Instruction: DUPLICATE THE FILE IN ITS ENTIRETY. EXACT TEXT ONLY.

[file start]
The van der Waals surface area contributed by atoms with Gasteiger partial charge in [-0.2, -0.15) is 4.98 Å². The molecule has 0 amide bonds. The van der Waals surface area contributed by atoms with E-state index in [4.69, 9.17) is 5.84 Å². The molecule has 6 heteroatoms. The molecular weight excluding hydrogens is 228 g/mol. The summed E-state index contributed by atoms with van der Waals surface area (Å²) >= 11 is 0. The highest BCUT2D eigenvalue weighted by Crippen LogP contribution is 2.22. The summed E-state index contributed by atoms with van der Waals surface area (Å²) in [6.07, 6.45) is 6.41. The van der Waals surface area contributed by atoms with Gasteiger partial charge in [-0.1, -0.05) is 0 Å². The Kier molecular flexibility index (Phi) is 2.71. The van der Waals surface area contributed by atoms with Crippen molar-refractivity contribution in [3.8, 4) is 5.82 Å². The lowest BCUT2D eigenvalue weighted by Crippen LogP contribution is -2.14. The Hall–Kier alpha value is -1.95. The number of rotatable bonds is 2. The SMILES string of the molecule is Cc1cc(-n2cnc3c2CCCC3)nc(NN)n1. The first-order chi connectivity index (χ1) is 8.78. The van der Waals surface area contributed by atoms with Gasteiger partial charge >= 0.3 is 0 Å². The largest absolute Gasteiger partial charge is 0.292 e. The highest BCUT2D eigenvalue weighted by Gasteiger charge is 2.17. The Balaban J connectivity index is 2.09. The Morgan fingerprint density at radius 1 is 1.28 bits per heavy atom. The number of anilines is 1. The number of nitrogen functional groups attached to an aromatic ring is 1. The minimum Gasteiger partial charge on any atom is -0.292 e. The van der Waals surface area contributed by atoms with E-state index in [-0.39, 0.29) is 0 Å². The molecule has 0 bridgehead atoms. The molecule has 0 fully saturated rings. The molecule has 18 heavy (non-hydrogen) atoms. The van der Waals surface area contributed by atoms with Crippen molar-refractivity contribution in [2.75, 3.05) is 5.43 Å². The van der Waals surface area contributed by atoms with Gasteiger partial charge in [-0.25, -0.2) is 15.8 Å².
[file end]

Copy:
The van der Waals surface area contributed by atoms with Gasteiger partial charge in [-0.2, -0.15) is 4.98 Å². The molecule has 0 amide bonds. The van der Waals surface area contributed by atoms with E-state index in [4.69, 9.17) is 5.84 Å². The molecule has 6 heteroatoms. The molecular weight excluding hydrogens is 228 g/mol. The summed E-state index contributed by atoms with van der Waals surface area (Å²) >= 11 is 0. The highest BCUT2D eigenvalue weighted by Crippen LogP contribution is 2.22. The summed E-state index contributed by atoms with van der Waals surface area (Å²) in [6.07, 6.45) is 6.41. The van der Waals surface area contributed by atoms with Gasteiger partial charge in [-0.1, -0.05) is 0 Å². The Kier molecular flexibility index (Phi) is 2.71. The van der Waals surface area contributed by atoms with Crippen molar-refractivity contribution in [3.8, 4) is 5.82 Å². The lowest BCUT2D eigenvalue weighted by Crippen LogP contribution is -2.14. The Hall–Kier alpha value is -1.95. The number of rotatable bonds is 2. The SMILES string of the molecule is Cc1cc(-n2cnc3c2CCCC3)nc(NN)n1. The first-order chi connectivity index (χ1) is 8.78. The van der Waals surface area contributed by atoms with Gasteiger partial charge >= 0.3 is 0 Å². The largest absolute Gasteiger partial charge is 0.292 e. The highest BCUT2D eigenvalue weighted by Gasteiger charge is 2.17. The Balaban J connectivity index is 2.09. The Morgan fingerprint density at radius 1 is 1.28 bits per heavy atom. The number of anilines is 1. The number of nitrogen functional groups attached to an aromatic ring is 1. The minimum Gasteiger partial charge on any atom is -0.292 e. The van der Waals surface area contributed by atoms with E-state index in [-0.39, 0.29) is 0 Å². The molecule has 0 bridgehead atoms. The molecule has 0 fully saturated rings. The molecule has 18 heavy (non-hydrogen) atoms. The van der Waals surface area contributed by atoms with Crippen molar-refractivity contribution in [2.75, 3.05) is 5.43 Å². The van der Waals surface area contributed by atoms with Gasteiger partial charge in [-0.25, -0.2) is 15.8 Å².